Social Engineering Hasn’t Changed, but the Tactics HaveThe social engineering aspects of installing malware have been the same for the last 19 years. The goal is to convince an unsuspecting user to open a file, click on a link, or perform some action that executes malware or leverages an exploit. Once the deed is done, the threat actor has a beachhead. One thing that has changed is the nature of phishing emails. Preying on someone with “I Love You” seems trivial compared to a modern spear phishing email from a colleague asking you to review a document or wire money to an account. The difference is, 19 years ago these attacks were done for fun or to cause a disruption – just because a hacker could. Today, the goal is political, hacktivism, or to just plainly make money. That’s the difference. The love for an attack is for a purpose and no longer a gag or silly passion of gloating rights. Threat actors have changed the binary nature of an attack from “because I could” to “I did because”, and this is why as security professionals we need to remember the past in order to adjust for future threats. It is a simple history lesson. So where is this blog going? Most of us have a love for our country but loath paying taxes. It is one of those binary evils that is required to sustain our government and way of life. Threat actors however do not care and have preyed for years on IRS scams and methods to extort tax refunds and payments from individuals. The latest round is the exact opposite of love, fear or anger. Take a look at the voice mail transcription below from a threat actor posing as the IRS (a secret admirer): For this to succeed, there are several variations of the scam that leverage a message like this:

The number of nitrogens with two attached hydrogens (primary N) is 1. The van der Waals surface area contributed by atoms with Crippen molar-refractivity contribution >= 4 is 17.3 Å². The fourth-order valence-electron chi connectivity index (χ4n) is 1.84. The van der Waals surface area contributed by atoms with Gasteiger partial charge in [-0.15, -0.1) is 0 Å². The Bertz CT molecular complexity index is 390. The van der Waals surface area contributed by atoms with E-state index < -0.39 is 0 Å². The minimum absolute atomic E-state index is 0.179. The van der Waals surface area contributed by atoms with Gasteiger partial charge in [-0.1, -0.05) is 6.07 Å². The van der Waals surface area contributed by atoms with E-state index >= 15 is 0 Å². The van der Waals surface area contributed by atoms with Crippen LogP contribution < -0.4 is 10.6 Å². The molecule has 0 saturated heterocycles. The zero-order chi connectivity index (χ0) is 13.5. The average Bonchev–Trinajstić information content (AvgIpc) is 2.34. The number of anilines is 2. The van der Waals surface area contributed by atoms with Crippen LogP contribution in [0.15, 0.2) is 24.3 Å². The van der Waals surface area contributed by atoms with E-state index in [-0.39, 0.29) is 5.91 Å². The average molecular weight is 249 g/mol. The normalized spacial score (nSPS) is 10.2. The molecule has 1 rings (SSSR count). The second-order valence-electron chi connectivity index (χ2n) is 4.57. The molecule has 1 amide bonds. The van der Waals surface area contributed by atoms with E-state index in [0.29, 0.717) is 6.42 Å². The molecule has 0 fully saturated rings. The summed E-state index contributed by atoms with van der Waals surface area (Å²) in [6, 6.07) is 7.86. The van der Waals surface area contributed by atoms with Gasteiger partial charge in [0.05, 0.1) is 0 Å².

- Unexpected refund deposits to your bank account using compromised bank routing information
- Suspicious paper checks coming in the United States Postal Service (USPS) from fake sources claiming to be the IRS
- A fraudulent refund check being deposited by compromised or stolen smartphone
Morey J. Haber, Chief Security Officer, BeyondTrust
Morey J. Haber is the Chief Security Officer at BeyondTrust. He has more than 25 years of IT industry experience and has authored three books: Privileged Attack Vectors, Asset Attack Vectors, and Identity Attack Vectors. He is a founding member of the industry group Transparency in Cyber, and in 2020 was elected to the Identity Defined Security Alliance (IDSA) Executive Advisory Board. Morey currently oversees BeyondTrust security and governance for corporate and cloud based solutions and regularly consults for global periodicals and media. He originally joined BeyondTrust in 2012 as a part of the eEye Digital Security acquisition where he served as a Product Owner and Solutions Engineer since 2004. Prior to eEye, he was Beta Development Manager for Computer Associates, Inc. He began his career as Reliability and Maintainability Engineer for a government contractor building flight and training simulators. He earned a Bachelor of Science degree in Electrical Engineering from the State University of New York at Stony Brook.